The evolution of Kobe Bryant
I was preparing my first story as a writer for
Bryant has developed his own voice now, but 10 years ago he sounded in all ways as if he was performing an impression of
Now he is four victories away from winning his fourth title at 29, the age when Jordan had two (of the six he would win) and Johnson had won all five of his. By vanquishing Magic's old nemesis, the Boston Celtics, Bryant can earn his first championship as leader of the Lakers following the 2004 departure of
"Here's why me and Kobe had problems,'' O'Neal told me last year. "Because it was two young guys going at it, and I wasn't going to lessen my game for him just because he was younger. I just wasn't going to do it.''
The biggest storyline of these Finals is going to be Bryant's coming of age, his ability to create offense for teammates as well as for himself. The truer part of this equation is that he has been given teammates capable of helping him. For the previous three years, he was given a Hobson's choice of trying to win by himself, because neither he nor anyone else believed his fellow Lakers were capable of contention. Now that the young reserves have become useful players,
It's also true Bryant has matured as a player thanks to (or in spite of ) a variety of unusual experiences. Since the Lakers traded
"There was a lot of criticism going on around me,'' Bryant said of his relationship with teammates. "I didn't know who I could trust. I didn't know if I could trust so-and-so, or talk to this person.''
He has always believed his controversial decision to become the first guard to enter the NBA without playing in college was held against him. Had he gone to North Carolina as Jordan did, he could have turned pro with an unofficial degree in team basketball.
"For me to get the recognition other players get, I have to do double what they do,'' he told me in 2000. "I think it started back when I decided to skip college. That rubbed a lot of people the wrong way. A lot of experienced people were telling me I'd made a mistake. By playing well, I'm pretty much telling them they don't know what they're talking about.''
Bryant was 17 when he was drafted, and his parents were still editing his entertainment shortly before he joined the Lakers. Not until his rookie year did he see
"It reminds me of my family,'' he said a decade ago. "Not because of the violence, but because of the way they all pulled for each other no matter what.''
Forgotten now are the unique circumstances of Bryant's instruction in basketball, and how it helped define his ascension to the NBA. His father,
"In Italy they told me, 'You're a great player over here, but when you get over to America, it won't be like that,' '' he recalled.
Joe was a 30-points-a-game scorer in Italy, a favorite of his club's impassioned fans. "They used to sing songs for my father," Kobe said, and I remember in the lobby of the Toronto hotel in 1998 he sang one out loud in Italian before translating it for me: "You know the player who's better than Magic or
Kobe himself would draw a response when he went onto the court and shot at halftime of his father's games. "The crowd would be cheering me,'' Bryant said. "I loved it.''
What sets Bryant apart from other American stars is that he learned to play basketball as if by correspondence course. Every week Joe Bryant would receive NBA games from Kobe's grandparents as well as a couple of scouting services in the United States, and Kobe would study the videotapes with his father. Kobe would memorize those tapes over and over.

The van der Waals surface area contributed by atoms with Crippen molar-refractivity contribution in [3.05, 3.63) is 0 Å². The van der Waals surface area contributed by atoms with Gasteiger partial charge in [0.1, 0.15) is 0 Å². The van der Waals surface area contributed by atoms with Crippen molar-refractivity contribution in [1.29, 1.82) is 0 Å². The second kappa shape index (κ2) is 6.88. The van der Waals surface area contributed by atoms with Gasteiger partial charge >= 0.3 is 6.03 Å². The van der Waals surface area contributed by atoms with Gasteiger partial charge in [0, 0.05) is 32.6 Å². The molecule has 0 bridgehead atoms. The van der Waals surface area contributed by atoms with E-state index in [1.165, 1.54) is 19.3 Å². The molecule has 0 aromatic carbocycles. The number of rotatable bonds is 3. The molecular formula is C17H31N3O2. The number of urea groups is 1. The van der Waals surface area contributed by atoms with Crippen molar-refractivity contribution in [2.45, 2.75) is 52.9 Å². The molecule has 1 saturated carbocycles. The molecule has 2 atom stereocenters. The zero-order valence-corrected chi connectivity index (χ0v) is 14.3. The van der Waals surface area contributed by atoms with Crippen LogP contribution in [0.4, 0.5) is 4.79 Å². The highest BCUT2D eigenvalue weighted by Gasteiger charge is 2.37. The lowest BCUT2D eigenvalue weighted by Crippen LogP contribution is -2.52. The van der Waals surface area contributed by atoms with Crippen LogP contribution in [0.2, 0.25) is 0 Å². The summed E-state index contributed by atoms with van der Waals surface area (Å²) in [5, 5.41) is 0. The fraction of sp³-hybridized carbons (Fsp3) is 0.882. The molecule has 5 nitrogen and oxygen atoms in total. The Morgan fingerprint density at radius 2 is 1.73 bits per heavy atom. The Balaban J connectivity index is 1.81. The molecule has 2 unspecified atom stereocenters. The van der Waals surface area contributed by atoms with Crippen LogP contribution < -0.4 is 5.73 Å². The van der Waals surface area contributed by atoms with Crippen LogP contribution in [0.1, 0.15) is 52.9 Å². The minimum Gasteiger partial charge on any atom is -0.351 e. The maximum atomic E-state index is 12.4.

"He would watch those games like they were a movie, and he knew what the actors were going to say next,'' his sister Shaya said. Then he would go outside, alone, and apply what he had learned.
"My baseline jumper, I got it from
Because Joe's favorite team was the Lakers -- based on his regard for Magic -- Kobe grew up studying as many as 40 of their games per year. He wore a Lakers letter jacket with leather sleeves to school, and in his room was a life-sized poster of Magic. In November 1991, Joe and his wife,
"I was sad because Kobe was sad,'' Kobe's sister Sharia said. "I never imagined feeling that way about somebody I'd never met. It hurt him as if it was a family member. For a week he was missing meals. It was really, really hard for him.''
That was the year the Bryants moved back home to Philadelphia. Five years later, Kobe Bryant was playing for the Lakers, and going to the gym on off days with the Lakers VP, Magic Johnson.
"He was always calling here at the office, telling me, 'Let's work out,' or, 'Where are you working out?' '' Magic said.
Much has changed for Bryant over the past 10 years. At times, he has been the NBA's equivalent of
Joe Bryant always felt Magic could not have developed as a championship player for any other franchise, that an Eastern team would have forced him to play to a more physical and less appealing style. He believed the same showtime dynamic would elevate his son.
"It could only have happened in L.A. for Magic,'' he said. "When Kobe was heading out to L.A., I was telling people, 'Look, what Kobe is living is a dream, and hopefully he is going to a place that still believes in dreams.' That's what L.A. is. You go around there, and everyone's searching for that big movie deal or trying to become a star.''
When Bryant arrived in Los Angeles, he was given Magic's locker in the Forum. Today the Lakers play in a larger and more expensive building, and his seat in the locker room belongs to Bryant and no one else. He is an MVP with a long history who stands two weeks short of establishing an identity all his own, as he always hoped it would be.